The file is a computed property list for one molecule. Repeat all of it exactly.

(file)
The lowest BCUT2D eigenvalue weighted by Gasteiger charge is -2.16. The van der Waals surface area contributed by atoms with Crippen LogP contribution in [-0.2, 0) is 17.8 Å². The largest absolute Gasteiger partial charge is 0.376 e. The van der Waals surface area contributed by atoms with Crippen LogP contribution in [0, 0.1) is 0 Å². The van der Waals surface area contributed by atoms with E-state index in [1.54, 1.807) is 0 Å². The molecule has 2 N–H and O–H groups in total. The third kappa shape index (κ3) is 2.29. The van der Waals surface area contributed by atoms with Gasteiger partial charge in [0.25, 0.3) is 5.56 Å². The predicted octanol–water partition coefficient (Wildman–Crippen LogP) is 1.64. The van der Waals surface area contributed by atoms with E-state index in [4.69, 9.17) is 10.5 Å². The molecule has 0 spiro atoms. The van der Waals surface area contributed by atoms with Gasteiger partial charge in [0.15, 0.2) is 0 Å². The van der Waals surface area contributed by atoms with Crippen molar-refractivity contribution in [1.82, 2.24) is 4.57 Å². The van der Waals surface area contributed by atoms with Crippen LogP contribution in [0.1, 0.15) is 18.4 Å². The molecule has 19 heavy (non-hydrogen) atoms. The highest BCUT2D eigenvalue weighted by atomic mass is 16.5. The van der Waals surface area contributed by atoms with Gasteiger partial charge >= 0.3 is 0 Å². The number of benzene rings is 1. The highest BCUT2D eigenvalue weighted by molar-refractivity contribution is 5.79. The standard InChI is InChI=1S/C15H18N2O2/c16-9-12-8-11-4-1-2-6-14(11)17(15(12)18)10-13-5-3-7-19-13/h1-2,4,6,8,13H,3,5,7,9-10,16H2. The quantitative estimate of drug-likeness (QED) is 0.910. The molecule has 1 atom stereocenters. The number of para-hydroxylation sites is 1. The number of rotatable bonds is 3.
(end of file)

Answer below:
The lowest BCUT2D eigenvalue weighted by Gasteiger charge is -2.16. The van der Waals surface area contributed by atoms with Crippen LogP contribution in [-0.2, 0) is 17.8 Å². The largest absolute Gasteiger partial charge is 0.376 e. The van der Waals surface area contributed by atoms with Crippen LogP contribution in [0, 0.1) is 0 Å². The van der Waals surface area contributed by atoms with E-state index in [1.54, 1.807) is 0 Å². The molecule has 2 N–H and O–H groups in total. The third kappa shape index (κ3) is 2.29. The van der Waals surface area contributed by atoms with Gasteiger partial charge in [0.25, 0.3) is 5.56 Å². The predicted octanol–water partition coefficient (Wildman–Crippen LogP) is 1.64. The van der Waals surface area contributed by atoms with E-state index in [4.69, 9.17) is 10.5 Å². The molecule has 0 spiro atoms. The van der Waals surface area contributed by atoms with Gasteiger partial charge in [0.15, 0.2) is 0 Å². The van der Waals surface area contributed by atoms with Crippen molar-refractivity contribution in [1.82, 2.24) is 4.57 Å². The van der Waals surface area contributed by atoms with Crippen LogP contribution in [0.1, 0.15) is 18.4 Å². The molecule has 19 heavy (non-hydrogen) atoms. The highest BCUT2D eigenvalue weighted by atomic mass is 16.5. The van der Waals surface area contributed by atoms with Gasteiger partial charge >= 0.3 is 0 Å². The number of benzene rings is 1. The highest BCUT2D eigenvalue weighted by molar-refractivity contribution is 5.79. The standard InChI is InChI=1S/C15H18N2O2/c16-9-12-8-11-4-1-2-6-14(11)17(15(12)18)10-13-5-3-7-19-13/h1-2,4,6,8,13H,3,5,7,9-10,16H2. The quantitative estimate of drug-likeness (QED) is 0.910. The molecule has 1 atom stereocenters. The number of para-hydroxylation sites is 1. The number of rotatable bonds is 3.